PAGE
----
Description Logics (DLs) are a family of logics specially tailored for knowledge representation and reasoning, widely appreciated for their suitability for representing complex structures of knowledge. They provide reasoning services over knowledge bases describing application domains, and have been deployed in a wide range of fields. Current DL systems, however, lack suitable means access the information they describe, which is a big limitation in several application areas.
For this reason, answering database-like queries over knowledge bases has become an important research topic. However, for the so-call expressive DLs only few algorithms for query answering were available and little was known about the computational costs of the problem. In this thesis we study query answering in expressive DLs, explore novel reasoning techniques with the emphasis on worst-case optimal algorithms, and derive new computational complexity results. First we use rich models of automata to develop a query answering algorithm that supports most of the popular modeling constructs. This allows us to significantly push the frontier of decidability and complexity upper bounds for query answering to very expressive DLs and very reach query languages. As second tool we employ the knot technique to develop algorithms with a more refined control of the sources of complexity, obtaining improved complexity upper bounds in some cases. Such algorithms are also optimal in data complexity. They are also appealing for implementations, as they support knowledge compilation and encodings into Datalog. Finally, we identify transitive roles and role inclusions as a costly pair of constructors that makes query answering theoretically harder that standard reasoning.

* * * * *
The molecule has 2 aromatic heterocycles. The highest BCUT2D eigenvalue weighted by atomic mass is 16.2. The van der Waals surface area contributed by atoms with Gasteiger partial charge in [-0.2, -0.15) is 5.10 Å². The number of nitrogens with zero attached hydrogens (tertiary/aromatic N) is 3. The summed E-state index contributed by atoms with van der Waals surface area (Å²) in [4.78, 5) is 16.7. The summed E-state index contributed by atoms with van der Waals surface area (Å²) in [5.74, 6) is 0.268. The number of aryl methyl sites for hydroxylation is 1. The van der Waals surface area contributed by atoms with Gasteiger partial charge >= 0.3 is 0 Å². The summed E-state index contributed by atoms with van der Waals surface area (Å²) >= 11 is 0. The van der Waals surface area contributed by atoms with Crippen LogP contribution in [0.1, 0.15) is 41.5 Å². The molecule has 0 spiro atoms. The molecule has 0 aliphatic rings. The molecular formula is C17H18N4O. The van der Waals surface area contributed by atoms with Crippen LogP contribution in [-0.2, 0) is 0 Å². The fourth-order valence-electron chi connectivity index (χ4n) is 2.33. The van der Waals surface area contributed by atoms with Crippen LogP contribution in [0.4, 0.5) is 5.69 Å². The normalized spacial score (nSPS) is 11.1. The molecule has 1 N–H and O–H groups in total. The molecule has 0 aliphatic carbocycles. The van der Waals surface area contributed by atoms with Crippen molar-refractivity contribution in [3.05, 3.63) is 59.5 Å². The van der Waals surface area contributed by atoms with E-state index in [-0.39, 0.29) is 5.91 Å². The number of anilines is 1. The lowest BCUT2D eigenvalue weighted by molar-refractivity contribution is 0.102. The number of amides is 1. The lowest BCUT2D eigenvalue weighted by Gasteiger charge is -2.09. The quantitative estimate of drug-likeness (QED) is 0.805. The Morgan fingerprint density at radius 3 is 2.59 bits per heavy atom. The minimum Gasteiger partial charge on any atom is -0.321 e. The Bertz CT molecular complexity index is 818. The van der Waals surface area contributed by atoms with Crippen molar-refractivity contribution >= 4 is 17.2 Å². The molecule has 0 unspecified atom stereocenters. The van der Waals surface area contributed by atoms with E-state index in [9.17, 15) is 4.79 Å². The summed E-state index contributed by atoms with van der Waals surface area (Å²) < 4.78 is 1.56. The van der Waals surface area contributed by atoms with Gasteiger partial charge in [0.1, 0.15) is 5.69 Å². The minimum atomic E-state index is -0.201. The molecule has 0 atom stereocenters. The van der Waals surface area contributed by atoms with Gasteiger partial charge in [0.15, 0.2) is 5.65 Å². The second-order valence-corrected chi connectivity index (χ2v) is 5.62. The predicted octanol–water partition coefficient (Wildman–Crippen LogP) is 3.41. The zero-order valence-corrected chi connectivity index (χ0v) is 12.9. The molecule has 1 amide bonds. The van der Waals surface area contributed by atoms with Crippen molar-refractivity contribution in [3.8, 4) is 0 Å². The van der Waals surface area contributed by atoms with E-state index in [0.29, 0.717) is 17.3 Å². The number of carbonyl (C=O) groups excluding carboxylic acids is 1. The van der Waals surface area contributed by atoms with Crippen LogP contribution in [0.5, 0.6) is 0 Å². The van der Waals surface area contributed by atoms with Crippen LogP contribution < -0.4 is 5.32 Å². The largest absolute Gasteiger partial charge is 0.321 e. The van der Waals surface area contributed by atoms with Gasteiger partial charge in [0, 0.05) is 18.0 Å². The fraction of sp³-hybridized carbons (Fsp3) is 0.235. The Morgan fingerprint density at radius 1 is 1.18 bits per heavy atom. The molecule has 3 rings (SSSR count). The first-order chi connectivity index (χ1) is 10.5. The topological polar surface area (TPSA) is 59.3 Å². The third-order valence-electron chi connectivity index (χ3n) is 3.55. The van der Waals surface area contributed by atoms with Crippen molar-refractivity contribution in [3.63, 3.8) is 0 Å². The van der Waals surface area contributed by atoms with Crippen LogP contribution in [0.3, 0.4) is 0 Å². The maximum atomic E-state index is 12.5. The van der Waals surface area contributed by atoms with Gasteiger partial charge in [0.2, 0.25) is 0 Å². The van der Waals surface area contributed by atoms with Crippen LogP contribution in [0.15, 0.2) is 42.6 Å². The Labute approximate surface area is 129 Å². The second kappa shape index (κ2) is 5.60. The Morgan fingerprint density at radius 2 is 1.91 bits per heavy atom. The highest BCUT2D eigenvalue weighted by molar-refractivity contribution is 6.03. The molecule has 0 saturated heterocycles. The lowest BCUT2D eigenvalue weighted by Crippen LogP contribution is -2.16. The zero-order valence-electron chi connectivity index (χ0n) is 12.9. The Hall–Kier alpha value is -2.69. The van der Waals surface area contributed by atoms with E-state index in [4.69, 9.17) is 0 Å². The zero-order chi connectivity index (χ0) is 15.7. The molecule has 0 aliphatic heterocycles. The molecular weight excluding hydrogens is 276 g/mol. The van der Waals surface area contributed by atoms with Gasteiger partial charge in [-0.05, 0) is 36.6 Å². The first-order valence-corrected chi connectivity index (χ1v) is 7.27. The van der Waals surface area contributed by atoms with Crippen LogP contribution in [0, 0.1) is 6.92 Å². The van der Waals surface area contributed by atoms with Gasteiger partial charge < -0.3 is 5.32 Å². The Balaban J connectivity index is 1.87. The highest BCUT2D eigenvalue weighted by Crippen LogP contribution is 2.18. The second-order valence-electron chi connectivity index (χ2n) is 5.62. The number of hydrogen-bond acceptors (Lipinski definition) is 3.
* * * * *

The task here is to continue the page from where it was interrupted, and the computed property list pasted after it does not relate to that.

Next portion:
This helps us to characterize the precise complexity of query answering in a wide range of expressive DLs.